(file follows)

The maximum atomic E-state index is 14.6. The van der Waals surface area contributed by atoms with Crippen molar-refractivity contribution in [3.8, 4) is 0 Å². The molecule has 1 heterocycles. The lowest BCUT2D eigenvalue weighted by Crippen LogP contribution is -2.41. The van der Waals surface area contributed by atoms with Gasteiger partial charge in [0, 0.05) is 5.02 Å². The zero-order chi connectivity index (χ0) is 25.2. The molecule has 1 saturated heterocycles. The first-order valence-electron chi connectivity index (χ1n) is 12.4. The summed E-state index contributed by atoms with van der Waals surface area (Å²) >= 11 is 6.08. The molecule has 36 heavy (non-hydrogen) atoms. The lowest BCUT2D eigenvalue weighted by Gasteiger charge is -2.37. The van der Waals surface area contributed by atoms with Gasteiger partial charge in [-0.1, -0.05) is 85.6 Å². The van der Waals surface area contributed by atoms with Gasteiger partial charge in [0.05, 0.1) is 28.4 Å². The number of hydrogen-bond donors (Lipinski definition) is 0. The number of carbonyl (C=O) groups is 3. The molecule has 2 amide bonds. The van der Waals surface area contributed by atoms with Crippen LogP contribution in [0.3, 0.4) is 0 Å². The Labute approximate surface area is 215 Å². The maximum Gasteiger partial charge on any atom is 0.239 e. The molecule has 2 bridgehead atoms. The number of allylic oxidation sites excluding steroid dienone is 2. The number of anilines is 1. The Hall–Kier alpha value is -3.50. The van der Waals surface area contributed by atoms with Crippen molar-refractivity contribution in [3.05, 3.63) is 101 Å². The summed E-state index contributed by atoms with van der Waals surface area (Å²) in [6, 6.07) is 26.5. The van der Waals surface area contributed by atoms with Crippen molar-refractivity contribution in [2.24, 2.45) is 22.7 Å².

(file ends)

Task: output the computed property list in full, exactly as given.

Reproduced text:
The maximum atomic E-state index is 14.6. The van der Waals surface area contributed by atoms with Crippen molar-refractivity contribution in [3.8, 4) is 0 Å². The molecule has 1 heterocycles. The lowest BCUT2D eigenvalue weighted by Crippen LogP contribution is -2.41. The van der Waals surface area contributed by atoms with Gasteiger partial charge in [0, 0.05) is 5.02 Å². The zero-order chi connectivity index (χ0) is 25.2. The molecule has 1 saturated heterocycles. The first-order valence-electron chi connectivity index (χ1n) is 12.4. The summed E-state index contributed by atoms with van der Waals surface area (Å²) >= 11 is 6.08. The molecule has 36 heavy (non-hydrogen) atoms. The lowest BCUT2D eigenvalue weighted by Gasteiger charge is -2.37. The van der Waals surface area contributed by atoms with Gasteiger partial charge in [-0.1, -0.05) is 85.6 Å². The van der Waals surface area contributed by atoms with Gasteiger partial charge in [0.05, 0.1) is 28.4 Å². The number of hydrogen-bond donors (Lipinski definition) is 0. The number of carbonyl (C=O) groups is 3. The molecule has 2 amide bonds. The van der Waals surface area contributed by atoms with Crippen LogP contribution in [0.3, 0.4) is 0 Å². The Labute approximate surface area is 215 Å². The maximum Gasteiger partial charge on any atom is 0.239 e. The molecule has 2 bridgehead atoms. The number of allylic oxidation sites excluding steroid dienone is 2. The number of anilines is 1. The Hall–Kier alpha value is -3.50. The van der Waals surface area contributed by atoms with Crippen molar-refractivity contribution in [3.05, 3.63) is 101 Å². The summed E-state index contributed by atoms with van der Waals surface area (Å²) in [6, 6.07) is 26.5. The van der Waals surface area contributed by atoms with Crippen molar-refractivity contribution in [2.24, 2.45) is 22.7 Å².